As marketers, we’ve been told countless times to talk to your consumers where they are already present and having conversations. For a lot of brands, that means social media channels. Brands know that maintaining a good relationship with their loyal consumers leads to brand advocacy and, ultimately, more products moving from grocery stores to their homes.
Not only do solid social media strategies give brands an organized method for presenting content in a venue where consumers are receptive and willing to view that content, but they also provide brands an unbiased, honest sounding board for their products. Various studies and articles suggest that brands should make this a two-way conversation to make the most of this unique opportunity. Brands can interact with highly engaged consumers, right wrongs, communicate product information, and become another “friend” in the social sphere.
With all of this power at their fingertips, brands shouldn’t simply look at social media as a medium, as a single strategy, or as another piece to the integrated puzzle. Brands can take this honest, unfiltered feedback and apply it to what consumers are ultimately talking about: their products.
When social media goes wrong, brand value suffers. Toyota recently took a 16% hit in their brand value due to poorly handled response to acceleration issues with their cars. Toyota’s corporate response was non-existent, recall announcements leaked from other countries, and bloggers helped to escalate the complaints. With social media, word spreads quickly, as does the anger from unhappy consumers. Toyota handled their situation poorly and suffered because of it.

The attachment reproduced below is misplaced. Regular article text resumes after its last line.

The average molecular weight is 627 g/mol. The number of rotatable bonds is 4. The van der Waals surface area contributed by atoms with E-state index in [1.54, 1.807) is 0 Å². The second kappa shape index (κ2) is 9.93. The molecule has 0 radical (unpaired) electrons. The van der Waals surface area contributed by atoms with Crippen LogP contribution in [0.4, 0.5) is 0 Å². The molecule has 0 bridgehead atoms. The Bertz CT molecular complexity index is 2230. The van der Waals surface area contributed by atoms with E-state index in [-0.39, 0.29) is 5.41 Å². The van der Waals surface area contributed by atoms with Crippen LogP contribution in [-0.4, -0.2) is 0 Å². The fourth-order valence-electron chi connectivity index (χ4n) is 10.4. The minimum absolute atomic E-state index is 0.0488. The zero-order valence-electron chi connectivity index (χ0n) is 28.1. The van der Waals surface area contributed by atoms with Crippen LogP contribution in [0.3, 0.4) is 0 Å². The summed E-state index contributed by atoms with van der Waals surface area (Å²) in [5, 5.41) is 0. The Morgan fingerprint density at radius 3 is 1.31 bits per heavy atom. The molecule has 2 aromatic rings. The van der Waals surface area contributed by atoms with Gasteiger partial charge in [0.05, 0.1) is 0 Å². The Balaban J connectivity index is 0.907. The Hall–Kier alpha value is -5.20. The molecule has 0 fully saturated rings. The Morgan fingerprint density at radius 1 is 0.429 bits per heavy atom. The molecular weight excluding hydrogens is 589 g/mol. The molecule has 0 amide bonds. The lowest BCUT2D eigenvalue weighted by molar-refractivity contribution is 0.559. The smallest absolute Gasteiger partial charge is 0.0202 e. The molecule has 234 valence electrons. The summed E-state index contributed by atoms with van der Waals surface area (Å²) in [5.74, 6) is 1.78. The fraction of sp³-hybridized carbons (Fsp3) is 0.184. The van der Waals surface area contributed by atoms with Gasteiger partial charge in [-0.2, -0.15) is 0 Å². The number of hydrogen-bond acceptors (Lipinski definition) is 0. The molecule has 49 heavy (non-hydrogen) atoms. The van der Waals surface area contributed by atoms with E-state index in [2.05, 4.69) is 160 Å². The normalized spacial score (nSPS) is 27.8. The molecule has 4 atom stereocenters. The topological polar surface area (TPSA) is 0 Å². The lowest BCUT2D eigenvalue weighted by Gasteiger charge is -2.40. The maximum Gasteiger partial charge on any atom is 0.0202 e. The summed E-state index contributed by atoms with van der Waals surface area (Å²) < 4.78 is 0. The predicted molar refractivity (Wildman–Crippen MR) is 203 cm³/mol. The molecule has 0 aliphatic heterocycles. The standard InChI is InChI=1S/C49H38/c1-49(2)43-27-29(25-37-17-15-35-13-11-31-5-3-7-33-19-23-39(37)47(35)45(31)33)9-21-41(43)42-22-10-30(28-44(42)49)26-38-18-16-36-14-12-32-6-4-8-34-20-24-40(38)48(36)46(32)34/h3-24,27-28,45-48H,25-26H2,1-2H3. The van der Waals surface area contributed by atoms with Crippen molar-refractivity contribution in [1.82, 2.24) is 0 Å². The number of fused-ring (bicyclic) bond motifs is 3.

Brands can definitely learn from the mistakes other companies have made in the social sphere, but how can they take the feedback they receive so willingly from their consumers and act on it?
Miracle Whip recently took some of the feedback they received through social channels and made a TV spot out of them. The spot featured everyday people, along with celebrities, voicing their true opinions about Miracle Whip. The content was both positive and negative toward the brand, but at the end of the spot, Miracle Whip charged consumers with the task of picking a side. They didn’t care which one—obviously they would hope consumers would pick their brand—but the commercial prompted consumers to try it for themselves and decide.
Baskin-Robbins will launch a new flavor in June of this year, developed by a 62-year old fan. Baskin-Robbins consumers were asked to enter flavor ideas via an online contest with the chance of having their flavor added to the brand’s list of current products. Consumers had a direct influence on the products they are interested in and will eventually buy.
Allowing consumers, your most coveted asset, a say in the direction of your brand will foster a loyalty and advocacy that can reach many channels through social media. With today’s consumer so focused on personalization and customization, soon brands may not have a choice if they want to remain in their consumers’ consideration set.
What are you doing with your brand to incorporate the feedback you’re receiving via social channels? Have you considered escalating the consistent concerns and tweaking your product? Have you rewarded the positive feedback? How can you approach your social media strategy in a way that is bigger than just a content calendar and coupon giveaways?